Teaching your child at an early age to be involved in his or her community or to give back in other ways can have lasting benefits (apparently, even when they’re “forced” to volunteer). Some examples of the rewards:

    •    developing emotional intelligence
    •    building good character
    •    bonding with family (by volunteering together)
    •    gaining new skills in many areas, including social skills
    •    developing confidence and a sense of empowerment as they learn that their actions can make a difference

But finding opportunities for young kids isn’t always easy. And how can you encourage your child to want to volunteer? Here are some ideas for volunteer work kids can do from an early age and some ideas for incorprating giving back into your family’s life.

5 ways to inspire kids to get involved with volunteering

1. Start young. At a very young age, you can begin with simple things that get kids used to the idea of giving, like donating toys to Goodwill. Talk to them about why they’re giving their toys and who will receive them. Allow them to choose items to donate. Help them imagine how excited another child will be to play with the toy.

2. Lead by example. When kids see you volunteering your time, getting involved in the community, and doing things for others, they are more likely to want to be involved and to see it as a natural part of everyday life.

Ideas: volunteer at your child’s school, host a get-to-know-your candidate meeting before an election, run errands for someone who is house-bound.

3. Make it personal. Giving to a food bank or donating money are important, but hands-on volunteering that allows kids to see who they are helping and see the results of their efforts makes a much bigger impact. Ideas: have kids accompany you for volunteering at a nursing home, taken kids with you for Meals on Wheels deliveries, planting in a community garden, or expanding their world view with an organization like Extend-a-Family.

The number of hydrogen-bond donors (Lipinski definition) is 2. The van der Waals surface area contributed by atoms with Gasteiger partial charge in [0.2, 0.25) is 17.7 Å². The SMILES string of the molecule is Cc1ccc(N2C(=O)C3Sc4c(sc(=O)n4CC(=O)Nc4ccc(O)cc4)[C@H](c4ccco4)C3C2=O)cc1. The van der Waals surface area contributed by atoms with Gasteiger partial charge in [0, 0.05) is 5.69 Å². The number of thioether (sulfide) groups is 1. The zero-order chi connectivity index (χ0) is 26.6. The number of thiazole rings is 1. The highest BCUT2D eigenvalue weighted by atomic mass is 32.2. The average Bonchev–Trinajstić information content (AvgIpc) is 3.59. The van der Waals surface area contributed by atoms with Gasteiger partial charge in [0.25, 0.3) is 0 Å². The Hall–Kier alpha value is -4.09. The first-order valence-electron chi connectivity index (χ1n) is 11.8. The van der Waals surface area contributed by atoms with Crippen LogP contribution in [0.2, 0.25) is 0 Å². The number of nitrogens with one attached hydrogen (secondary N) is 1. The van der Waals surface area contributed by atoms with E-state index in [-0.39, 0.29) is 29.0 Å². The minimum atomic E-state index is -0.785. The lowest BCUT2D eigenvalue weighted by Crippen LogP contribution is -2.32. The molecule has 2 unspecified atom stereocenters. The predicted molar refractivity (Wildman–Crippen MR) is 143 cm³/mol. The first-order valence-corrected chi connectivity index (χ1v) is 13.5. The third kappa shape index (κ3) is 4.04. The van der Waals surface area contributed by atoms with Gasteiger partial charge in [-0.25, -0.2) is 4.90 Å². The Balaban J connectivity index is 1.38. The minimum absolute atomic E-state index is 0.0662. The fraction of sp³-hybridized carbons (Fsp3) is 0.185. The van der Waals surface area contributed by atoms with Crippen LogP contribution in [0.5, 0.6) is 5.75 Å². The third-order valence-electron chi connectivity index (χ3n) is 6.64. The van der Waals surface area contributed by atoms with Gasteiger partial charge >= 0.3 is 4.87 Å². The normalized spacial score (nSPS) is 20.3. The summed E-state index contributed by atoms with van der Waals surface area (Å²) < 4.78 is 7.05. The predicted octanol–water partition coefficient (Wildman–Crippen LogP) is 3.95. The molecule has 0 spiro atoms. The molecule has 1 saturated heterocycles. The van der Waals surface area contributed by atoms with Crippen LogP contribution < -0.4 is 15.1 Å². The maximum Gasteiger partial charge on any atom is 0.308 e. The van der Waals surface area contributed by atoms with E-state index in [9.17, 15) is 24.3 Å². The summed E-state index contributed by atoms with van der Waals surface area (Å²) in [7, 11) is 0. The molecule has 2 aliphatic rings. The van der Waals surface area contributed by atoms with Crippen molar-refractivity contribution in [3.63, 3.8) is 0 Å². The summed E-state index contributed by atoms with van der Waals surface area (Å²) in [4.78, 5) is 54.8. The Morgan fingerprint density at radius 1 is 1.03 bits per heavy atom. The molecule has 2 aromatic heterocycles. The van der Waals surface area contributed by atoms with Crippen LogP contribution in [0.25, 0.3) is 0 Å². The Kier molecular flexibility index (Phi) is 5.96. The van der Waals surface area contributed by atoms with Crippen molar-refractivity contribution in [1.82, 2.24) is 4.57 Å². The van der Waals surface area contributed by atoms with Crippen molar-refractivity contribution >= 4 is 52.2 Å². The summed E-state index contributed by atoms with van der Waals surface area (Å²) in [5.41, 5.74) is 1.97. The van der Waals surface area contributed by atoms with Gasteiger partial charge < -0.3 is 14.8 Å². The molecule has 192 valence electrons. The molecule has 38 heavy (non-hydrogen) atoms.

4. Keep it simple. Come up with little ways to say thank-you. You don’t have to do organized volunteering in order to give back. (It can be difficult to find such opportunities for younger kids anyway.)

Ideas: Ask kids to draw a picture for a caretaker and make it into a card. Do something special for someone who is lonely or in need, like cooking freezer dinners or raking leaves for an elderly neighbour.

5. Make it interesting. Steer kids toward volunteer opportunities that align with their interests and let them make the final decision. If they love animals, consider fostering an animal; budding musicians can perform at senior centres; help little artists find a community beautification project; kids with a knack for building with Legos might be inspired by a Habitat for Humanity project.

And if they get bored easily, change it up with regularly schedule one-off projects like a charity walk or helping out at a soup kitchen.
PHOTO: STEVEN LUSXHERFLICKR CC

More resources:

Family volunteer opportunities in Toronto

Count Me In Movement

Volunteer Toronto

Make a Difference Day (October)

Good Turn Week (April/May)

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